In a 10,000 word poison-pen biography on Fox News Channel president Roger Ailes, containing all expected anti-FNC paranoia, Rolling Stone's Tim Dickinson engages in what has sadly become standard practice for the left's Fox haters: he slimes the channel, then fails to produce a single quote from a supporter of the network. And for all of Dickinson's concern over Fox's supposed influence on conservative politics (Ailes's main offense, by Dickinson's telling), the piece of course pays no heed to the dominance of liberalism in American newsrooms. In short, as Mark Judge noted at the Daily Caller, Ailes's offense is one against liberalism, not against journalism.
He accuses Ailes of “blurring the line between journalism and politics,” and astonishingly has nothing to say about how liberals do the same thing — has Dickinson never heard of George Stephanopoulos? Jay Carney and the platoon of journalists who now work for Obama? MSNBC? NBC? Dickinson brings up Willie Horton, never acknowledging that Horton was first the creation of Al Gore. He claims that in the 1984 campaign Ronald Reagan “ditched the facts” — about everything. Dickinson claims that in 1988 Roger Ailes “rigged an interview [with vice president George H.W. Bush] about the [Iran Contra] scandal by insisting on an odd caveat: that the interview be conducted live.”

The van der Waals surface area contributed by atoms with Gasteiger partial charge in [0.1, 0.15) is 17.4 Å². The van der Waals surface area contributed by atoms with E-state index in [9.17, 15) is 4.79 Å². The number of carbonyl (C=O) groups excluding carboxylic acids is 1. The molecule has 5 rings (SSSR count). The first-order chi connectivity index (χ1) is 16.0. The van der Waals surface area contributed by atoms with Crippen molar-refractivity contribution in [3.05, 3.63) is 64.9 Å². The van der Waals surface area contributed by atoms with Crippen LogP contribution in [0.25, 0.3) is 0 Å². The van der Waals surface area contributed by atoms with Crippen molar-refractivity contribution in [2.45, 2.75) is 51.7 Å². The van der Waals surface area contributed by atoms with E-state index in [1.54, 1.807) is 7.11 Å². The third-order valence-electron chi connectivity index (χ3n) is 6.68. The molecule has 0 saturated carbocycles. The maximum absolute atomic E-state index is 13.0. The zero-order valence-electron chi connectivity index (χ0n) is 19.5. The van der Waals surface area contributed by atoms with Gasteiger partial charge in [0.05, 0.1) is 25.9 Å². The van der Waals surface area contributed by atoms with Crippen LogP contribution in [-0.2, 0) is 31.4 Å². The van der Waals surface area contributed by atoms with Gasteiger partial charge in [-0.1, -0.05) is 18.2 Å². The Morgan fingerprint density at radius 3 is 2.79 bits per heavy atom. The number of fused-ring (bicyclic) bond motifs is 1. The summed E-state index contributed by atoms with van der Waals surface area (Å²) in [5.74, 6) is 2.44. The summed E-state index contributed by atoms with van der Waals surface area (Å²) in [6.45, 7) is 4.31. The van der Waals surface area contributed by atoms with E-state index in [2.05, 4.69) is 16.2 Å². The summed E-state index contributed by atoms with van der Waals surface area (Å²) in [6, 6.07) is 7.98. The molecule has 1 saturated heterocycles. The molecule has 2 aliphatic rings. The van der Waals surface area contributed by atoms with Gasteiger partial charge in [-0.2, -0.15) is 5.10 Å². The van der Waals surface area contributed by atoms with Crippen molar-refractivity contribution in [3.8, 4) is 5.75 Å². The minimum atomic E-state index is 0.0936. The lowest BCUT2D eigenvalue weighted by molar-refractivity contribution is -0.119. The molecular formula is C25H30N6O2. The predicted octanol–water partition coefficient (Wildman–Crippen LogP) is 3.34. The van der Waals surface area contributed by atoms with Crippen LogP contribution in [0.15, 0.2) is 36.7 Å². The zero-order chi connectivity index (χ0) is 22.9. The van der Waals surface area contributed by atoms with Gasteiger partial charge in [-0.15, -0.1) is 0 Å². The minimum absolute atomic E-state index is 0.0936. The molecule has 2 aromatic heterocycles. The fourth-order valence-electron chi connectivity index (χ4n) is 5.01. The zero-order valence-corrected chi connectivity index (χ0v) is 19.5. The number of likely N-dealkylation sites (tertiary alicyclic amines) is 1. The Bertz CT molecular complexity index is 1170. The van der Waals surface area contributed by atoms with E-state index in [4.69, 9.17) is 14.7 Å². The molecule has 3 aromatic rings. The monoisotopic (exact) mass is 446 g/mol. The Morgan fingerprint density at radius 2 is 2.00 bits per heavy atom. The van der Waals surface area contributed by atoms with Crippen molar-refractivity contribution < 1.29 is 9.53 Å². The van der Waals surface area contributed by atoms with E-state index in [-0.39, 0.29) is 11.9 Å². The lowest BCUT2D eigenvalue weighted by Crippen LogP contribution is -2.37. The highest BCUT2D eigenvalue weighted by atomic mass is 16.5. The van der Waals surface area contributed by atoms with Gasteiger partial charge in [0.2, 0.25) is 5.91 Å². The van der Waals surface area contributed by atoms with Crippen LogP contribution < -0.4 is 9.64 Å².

Insisting on doing an interview live? Why, that’s right out of the Goebbels playbook.
Dickinson ignores a basic, irrefutable fact: Fox News commentators like Bill O’Reilly and Sean Hannity don’t only routinely ask representatives from the left to be on their show, they get frustrated when said liberals chicken out and refuse to appear. In a deceptive chart that is part of Dickinson’s piece, a day in the life of Fox News is charted. The only thing Rolling Stone left out are the Democratic guests that were on the very shows that Rolling Stone is criticizing. Like it or not, Fox, which does tilt conservative (“lean backwards”?), wants the other side represented. The same thing cannot be said for MSNBC. Or The New York Times. Or The Washington Post. Or CBS. Or “The Today Show.”
Judge reminds us that Rolling Stone, believe it or not, was once a forum for, you know, "journalism."
Although it’s a distant memory from another epoch, I remember that in 1970 Rolling Stone won the National Magazine Award for its coverage of the hippy disaster at Altamont in 1969, when a man was killed at a Rolling Stones concert in California. Rolling Stone’s coverage was brilliant, and very critical of the rock-and-roll left. The award citation praised the magazine for its ability to “challenge the shared assumptions of its readers” — a lovely phrase that Rolling Stone has forgotten.
My, how far we have come. Thoughts on Judge's piece? On Dickinson's?